Created by acclaimed artists Nikolai and Simon Haas, the 2D sci-fi comedy stars Rashida Jones and is executive produced by Will McCormack.
Quibi, the mobile-first entertainment platform that launched with great fanfare last week, has just announced they’ve greenlit Filthy Animals (working title), a 2D animated science fiction comedy series starring Rashida Jones, and written by acclaimed artists and twin brothers, Nikolai and Simon Haas. Production will be handled by Stoopid Buddy Stoodios, home to the longest running stop-motion show on television, the Emmy Award-winning Robot Chicken, as well as the Emmy Award-nominated SuperMansion with Bryan Cranston. The studio is also currently in production on Crossing Swords, set to launch later in 2020 as part of the Hulu Originals slate.
Filthy Animals follows Sunny Day (Jones) as a too smart for her own good, lonely 12-year- old suburban middle schooler who befriends a selfish, renegade, messy, suave adoptive cat, Cruz.
Created and written by the Haas brothers and Johnny Smith, Filthy Animals is executive produced by Seth Green, John Harvatine IV, Matthew Senreich, Eric Towner, and Chris Waters; McCormack and Jones are executive producing through their production company, Le Train Train. Quibi was founded in 2018 by Jeffrey Katzenberg, and is led by CEO Meg Whitman, the former president and CEO of Hewlett Packard. In January, Quibi announced it had greenlit Gloop World, a clay-based stop-motion series also from Stoopid Buddy Stoodios; that show is created by Justin Roiland (Rick & Morty), who developed the project alongside Harvatine IV and Towner. Harvatine IV will executive produce and direct the show.
Waters, head of development at Stoopid Buddy, shared with AWN that the style of Filthy Animals is very much influenced by the Haas brothers. “They’ve had a tremendous amount of success in the design world, creating engaging sculptural pieces that are technically amazing while retaining a playfulness that translates really well into 2D animation. At Stoopid Buddy, we pride ourselves on not having a house style, so this is another example of us being inspired by a creator and finding the right pipeline to faithfully translate their work into animation.”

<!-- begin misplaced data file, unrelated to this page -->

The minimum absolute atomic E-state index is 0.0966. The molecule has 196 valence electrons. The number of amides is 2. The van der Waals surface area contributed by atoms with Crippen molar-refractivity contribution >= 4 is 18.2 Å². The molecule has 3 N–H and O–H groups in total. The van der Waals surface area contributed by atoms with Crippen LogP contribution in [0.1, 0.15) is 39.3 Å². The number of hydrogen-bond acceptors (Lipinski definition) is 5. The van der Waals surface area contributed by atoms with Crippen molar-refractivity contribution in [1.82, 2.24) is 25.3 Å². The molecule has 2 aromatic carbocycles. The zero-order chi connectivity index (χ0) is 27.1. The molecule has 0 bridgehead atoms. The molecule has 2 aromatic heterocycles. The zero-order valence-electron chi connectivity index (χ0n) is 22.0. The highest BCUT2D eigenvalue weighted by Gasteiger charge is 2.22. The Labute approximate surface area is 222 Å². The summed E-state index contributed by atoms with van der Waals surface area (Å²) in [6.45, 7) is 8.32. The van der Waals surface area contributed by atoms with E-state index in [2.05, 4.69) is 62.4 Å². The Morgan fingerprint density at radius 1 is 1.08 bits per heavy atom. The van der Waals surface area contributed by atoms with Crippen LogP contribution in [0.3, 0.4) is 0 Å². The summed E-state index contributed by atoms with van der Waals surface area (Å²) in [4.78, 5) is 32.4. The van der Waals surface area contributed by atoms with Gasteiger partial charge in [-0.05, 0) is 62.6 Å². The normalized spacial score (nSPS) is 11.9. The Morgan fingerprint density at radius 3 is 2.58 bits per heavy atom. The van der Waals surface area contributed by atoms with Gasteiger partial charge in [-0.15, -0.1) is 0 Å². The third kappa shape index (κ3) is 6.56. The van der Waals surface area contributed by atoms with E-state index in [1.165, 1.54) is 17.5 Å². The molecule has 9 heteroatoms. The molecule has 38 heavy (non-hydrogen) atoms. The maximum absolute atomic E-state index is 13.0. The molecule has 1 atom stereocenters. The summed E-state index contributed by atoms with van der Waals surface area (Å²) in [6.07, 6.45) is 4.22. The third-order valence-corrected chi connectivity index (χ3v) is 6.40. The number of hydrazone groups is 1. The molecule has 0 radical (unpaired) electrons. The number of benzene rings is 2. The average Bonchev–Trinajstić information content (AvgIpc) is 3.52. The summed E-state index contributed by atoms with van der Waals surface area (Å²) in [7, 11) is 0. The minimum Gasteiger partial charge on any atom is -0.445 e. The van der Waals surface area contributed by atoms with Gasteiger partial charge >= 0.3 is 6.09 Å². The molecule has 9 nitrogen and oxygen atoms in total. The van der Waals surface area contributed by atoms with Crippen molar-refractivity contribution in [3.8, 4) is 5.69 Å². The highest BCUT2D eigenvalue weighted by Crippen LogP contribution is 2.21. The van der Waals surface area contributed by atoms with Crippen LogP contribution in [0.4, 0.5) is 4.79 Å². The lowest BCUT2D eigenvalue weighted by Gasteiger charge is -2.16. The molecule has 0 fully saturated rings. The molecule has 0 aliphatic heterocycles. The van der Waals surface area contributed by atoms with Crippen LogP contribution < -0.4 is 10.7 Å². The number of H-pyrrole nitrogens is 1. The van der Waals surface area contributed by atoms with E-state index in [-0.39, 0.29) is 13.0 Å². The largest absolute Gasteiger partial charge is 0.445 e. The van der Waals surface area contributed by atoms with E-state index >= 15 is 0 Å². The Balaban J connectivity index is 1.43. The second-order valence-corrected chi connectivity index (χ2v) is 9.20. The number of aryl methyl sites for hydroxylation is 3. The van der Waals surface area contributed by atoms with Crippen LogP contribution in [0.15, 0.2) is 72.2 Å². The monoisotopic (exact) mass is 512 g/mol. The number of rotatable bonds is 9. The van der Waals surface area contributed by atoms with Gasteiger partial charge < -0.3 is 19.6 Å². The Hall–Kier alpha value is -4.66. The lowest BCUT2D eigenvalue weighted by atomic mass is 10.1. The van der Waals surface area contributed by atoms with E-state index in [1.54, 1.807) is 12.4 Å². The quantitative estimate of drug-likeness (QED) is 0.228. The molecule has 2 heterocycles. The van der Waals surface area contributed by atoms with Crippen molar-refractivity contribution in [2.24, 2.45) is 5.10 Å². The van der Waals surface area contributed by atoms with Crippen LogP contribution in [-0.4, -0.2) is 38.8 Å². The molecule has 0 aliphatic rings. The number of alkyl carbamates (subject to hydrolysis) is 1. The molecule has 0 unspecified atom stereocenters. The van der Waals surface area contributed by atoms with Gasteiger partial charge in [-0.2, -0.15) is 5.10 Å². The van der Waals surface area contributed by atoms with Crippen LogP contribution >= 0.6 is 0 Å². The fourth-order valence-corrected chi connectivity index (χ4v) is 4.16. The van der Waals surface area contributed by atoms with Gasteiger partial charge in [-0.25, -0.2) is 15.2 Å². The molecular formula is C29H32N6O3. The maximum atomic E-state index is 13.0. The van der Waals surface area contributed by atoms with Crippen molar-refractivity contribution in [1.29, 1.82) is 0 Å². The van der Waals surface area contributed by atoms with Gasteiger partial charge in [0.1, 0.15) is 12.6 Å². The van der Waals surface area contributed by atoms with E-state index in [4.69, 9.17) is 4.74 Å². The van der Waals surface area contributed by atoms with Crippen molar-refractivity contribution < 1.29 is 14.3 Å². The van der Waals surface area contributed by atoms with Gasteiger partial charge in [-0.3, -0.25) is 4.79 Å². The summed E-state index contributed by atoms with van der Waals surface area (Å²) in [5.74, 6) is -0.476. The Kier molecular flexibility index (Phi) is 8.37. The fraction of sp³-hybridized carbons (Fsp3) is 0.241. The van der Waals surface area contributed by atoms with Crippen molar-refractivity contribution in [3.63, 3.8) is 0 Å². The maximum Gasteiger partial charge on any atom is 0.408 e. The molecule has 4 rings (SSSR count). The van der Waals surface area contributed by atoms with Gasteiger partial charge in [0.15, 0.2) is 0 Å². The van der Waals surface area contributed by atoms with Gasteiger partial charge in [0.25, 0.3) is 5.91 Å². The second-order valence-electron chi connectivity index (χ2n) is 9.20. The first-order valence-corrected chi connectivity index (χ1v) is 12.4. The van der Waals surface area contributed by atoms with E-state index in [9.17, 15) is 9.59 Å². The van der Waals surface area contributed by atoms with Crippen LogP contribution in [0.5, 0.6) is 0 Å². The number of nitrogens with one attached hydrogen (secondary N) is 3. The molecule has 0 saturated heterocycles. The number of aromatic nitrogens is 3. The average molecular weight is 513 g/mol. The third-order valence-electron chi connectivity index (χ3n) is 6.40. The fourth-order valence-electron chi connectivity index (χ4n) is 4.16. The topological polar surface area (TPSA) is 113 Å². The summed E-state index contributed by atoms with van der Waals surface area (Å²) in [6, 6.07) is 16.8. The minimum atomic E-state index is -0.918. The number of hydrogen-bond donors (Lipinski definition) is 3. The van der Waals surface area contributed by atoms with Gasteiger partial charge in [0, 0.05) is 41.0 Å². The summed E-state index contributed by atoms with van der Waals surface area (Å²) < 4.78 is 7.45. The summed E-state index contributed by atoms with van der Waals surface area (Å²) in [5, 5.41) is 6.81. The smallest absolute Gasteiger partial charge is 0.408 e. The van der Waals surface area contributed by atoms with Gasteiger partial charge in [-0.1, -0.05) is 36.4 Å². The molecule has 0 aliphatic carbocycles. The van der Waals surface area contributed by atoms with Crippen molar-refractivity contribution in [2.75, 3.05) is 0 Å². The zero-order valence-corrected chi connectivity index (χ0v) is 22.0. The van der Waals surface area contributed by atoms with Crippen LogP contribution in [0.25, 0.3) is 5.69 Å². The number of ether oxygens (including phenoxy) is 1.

The executive producer notes that because Quibi is hyper-focused on turnstile, full frame viewing on both vertical and horizontal ratio, “Production is particularly challenging when it comes to action sequences, but it’s also exciting because it forces us to rethink the frame and how we tell our stories.”
As artists, the Haas Brothers’ work explores aesthetic themes related to nature, science fiction, sexuality, and psychedelia in materials that range from brass, porcelain, and fur, to highly technical resins and polyurethane. “[The Haas Brothers] They’ve made a career of subverting norms and encouraging us to look at the world through a different, often humorous lens,” Waters shares. “They are optimists at heart, which appeals to our sensibilities and Rashida and Will’s too, so while the series is smart, darkly funny and irreverent, underneath all the style there’s a big old beating heart with something to say. That’s exciting.”
Dan Sarto is Publisher and Editor-in-Chief of Animation World Network.